People in Houston evacuated their homes after many areas of their city were flooded from Hurricane Harvey on August 28, 2017.
Have you ever been in a really bad thunderstorm, when the rain comes down in sheets like a waterfall? Imagine 130 mile-per-hour winds blowing at the same time and you might get an idea of what conditions were like during Hurricane Harvey. The Category 4 hurricane hit southeastern Texas, including the city of Houston, on August 25.
In general, hurricanes move at about 12 miles-per-hour. However, Hurricane Harvey was an unusually slow-moving storm, stalling over Texas and pouring down massive amounts of rain for several days. Some areas received as much as 52 inches of rain. That’s more than 4 feet! In total, Hurricane Harvey dumped about 27 trillion gallons of rain on Texas. This amount of water would fill the U.S. Capitol building more than 2 million times.
All of this rainfall created catastrophic flooding in Houston, Beaumont, Port Arthur, and other nearby communities. More than 40 inches of rain fell in an area the size of Delaware, creating the worst flood in U.S. history. As waters began to quickly rise, many residents became trapped. As the storm raged on, first responders were quickly overwhelmed with calls for help.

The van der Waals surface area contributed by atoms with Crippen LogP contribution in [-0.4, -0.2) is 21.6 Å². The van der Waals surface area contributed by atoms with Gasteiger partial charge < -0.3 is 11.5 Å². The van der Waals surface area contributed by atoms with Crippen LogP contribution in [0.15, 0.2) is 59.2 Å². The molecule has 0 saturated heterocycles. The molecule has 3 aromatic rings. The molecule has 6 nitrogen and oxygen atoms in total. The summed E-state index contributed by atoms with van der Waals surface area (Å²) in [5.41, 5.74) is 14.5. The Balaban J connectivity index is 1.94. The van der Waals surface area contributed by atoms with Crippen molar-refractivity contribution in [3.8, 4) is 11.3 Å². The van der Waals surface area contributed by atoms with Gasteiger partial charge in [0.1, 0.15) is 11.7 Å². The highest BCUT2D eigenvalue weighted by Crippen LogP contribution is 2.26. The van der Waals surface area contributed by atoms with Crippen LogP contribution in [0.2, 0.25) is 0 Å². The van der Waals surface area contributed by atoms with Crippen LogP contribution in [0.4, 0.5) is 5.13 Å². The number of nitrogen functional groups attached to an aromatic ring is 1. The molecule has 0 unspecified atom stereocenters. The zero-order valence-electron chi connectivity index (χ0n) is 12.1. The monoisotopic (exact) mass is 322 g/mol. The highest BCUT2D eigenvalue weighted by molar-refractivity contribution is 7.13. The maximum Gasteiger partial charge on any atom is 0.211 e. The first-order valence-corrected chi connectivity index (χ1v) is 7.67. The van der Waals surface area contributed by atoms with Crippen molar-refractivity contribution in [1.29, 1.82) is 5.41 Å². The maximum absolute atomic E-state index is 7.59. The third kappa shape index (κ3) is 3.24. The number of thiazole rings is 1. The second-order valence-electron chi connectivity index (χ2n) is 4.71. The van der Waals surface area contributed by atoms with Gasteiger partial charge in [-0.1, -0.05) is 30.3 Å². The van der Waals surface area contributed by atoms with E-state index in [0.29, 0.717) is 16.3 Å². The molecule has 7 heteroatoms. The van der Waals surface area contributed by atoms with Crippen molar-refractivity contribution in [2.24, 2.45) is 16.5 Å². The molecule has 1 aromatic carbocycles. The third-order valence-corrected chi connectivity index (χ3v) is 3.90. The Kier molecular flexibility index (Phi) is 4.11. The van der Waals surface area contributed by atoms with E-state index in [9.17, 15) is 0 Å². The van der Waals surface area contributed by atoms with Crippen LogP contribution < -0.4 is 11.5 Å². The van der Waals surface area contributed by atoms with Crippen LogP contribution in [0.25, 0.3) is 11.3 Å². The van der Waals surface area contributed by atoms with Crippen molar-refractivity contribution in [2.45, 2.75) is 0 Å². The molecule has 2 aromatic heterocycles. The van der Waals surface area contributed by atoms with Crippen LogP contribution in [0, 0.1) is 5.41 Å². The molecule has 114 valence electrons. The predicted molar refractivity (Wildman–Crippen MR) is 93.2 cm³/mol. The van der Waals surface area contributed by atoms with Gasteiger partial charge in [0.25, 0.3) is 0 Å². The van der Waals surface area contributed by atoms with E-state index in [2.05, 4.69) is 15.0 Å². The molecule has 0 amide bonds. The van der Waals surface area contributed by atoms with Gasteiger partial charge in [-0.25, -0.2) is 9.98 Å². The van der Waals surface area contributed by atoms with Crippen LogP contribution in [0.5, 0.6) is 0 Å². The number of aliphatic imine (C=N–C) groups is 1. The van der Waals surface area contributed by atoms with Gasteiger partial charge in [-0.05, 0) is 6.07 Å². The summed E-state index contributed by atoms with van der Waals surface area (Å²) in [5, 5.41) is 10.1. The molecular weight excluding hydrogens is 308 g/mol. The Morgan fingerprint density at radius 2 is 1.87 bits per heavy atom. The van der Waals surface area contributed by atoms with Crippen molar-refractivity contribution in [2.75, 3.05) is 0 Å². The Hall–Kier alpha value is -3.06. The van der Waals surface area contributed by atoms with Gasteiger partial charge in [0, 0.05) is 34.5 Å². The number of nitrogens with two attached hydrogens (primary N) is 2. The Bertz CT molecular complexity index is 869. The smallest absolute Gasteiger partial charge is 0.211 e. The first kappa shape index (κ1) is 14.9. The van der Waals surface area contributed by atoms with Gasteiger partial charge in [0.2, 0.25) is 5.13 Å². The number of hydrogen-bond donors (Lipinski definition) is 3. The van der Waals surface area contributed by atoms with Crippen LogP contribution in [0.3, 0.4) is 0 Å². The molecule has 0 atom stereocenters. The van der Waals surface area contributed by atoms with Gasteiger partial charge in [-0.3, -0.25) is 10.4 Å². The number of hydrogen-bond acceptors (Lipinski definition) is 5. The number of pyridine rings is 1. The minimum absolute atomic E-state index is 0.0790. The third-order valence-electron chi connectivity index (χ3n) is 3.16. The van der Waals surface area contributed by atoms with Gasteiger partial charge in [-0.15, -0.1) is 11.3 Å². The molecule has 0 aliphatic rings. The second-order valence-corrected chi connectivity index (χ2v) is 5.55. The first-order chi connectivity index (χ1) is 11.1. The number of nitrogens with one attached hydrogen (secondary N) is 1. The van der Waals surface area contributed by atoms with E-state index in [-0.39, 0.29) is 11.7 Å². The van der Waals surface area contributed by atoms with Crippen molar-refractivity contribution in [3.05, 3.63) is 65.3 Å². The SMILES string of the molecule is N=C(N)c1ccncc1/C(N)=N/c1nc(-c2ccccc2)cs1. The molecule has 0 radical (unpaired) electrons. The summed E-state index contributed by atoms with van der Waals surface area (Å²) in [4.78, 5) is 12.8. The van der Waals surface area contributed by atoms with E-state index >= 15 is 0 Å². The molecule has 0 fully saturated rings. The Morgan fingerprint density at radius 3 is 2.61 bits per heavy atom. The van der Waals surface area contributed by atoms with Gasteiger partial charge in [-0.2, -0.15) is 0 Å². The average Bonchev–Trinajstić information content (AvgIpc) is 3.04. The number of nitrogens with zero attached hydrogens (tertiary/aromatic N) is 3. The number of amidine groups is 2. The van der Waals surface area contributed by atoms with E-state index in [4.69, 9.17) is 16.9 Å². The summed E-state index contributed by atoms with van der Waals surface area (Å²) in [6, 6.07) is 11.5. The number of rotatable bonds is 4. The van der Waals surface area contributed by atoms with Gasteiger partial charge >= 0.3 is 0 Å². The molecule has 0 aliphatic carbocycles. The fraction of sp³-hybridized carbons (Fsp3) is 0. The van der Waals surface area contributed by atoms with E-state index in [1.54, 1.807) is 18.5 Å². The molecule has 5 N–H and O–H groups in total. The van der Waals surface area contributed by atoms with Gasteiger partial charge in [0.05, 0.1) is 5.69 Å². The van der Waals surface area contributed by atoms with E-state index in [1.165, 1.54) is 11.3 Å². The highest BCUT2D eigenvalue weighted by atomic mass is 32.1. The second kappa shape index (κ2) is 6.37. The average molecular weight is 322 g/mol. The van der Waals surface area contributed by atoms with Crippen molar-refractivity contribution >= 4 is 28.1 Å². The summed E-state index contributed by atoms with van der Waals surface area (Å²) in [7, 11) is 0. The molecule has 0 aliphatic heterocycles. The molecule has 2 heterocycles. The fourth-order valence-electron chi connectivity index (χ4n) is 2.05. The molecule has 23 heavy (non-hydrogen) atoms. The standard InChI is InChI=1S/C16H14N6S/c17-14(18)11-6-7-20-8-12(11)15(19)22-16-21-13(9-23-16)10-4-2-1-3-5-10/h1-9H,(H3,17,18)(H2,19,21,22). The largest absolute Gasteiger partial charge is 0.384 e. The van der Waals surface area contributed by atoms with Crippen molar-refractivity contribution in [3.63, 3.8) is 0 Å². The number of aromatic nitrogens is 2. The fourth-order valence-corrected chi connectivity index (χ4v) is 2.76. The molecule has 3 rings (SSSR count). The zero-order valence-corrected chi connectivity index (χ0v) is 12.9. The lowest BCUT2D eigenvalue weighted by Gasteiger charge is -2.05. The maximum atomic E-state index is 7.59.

Fortunately, a small army of volunteers from nearby communities and states showed up with their boats, jet skis, and high-wheel vehicles. They patrolled flooded streets, helping local first responders and the U.S. Coast Guard rescue people from the roofs of flooded homes and cars.
By the time the rains began to slow on August 29, more than 8,000 people in Houston alone had been rescued. In addition, more than 30,000 people had been displaced from their homes, being housed at more than 230 temporary shelters. As of September 3, there were 45 deaths from Hurricane Harvey.
For the parts of Texas affected by the storm, experts predict that the recovery will be slow and costly. President Donald Trump spoke positively about the recovery efforts at a news conference: “We see neighbor helping neighbor, friend helping friend and stranger helping stranger. We are one American family. We hurt together, we struggle together and believe me, we endure together.”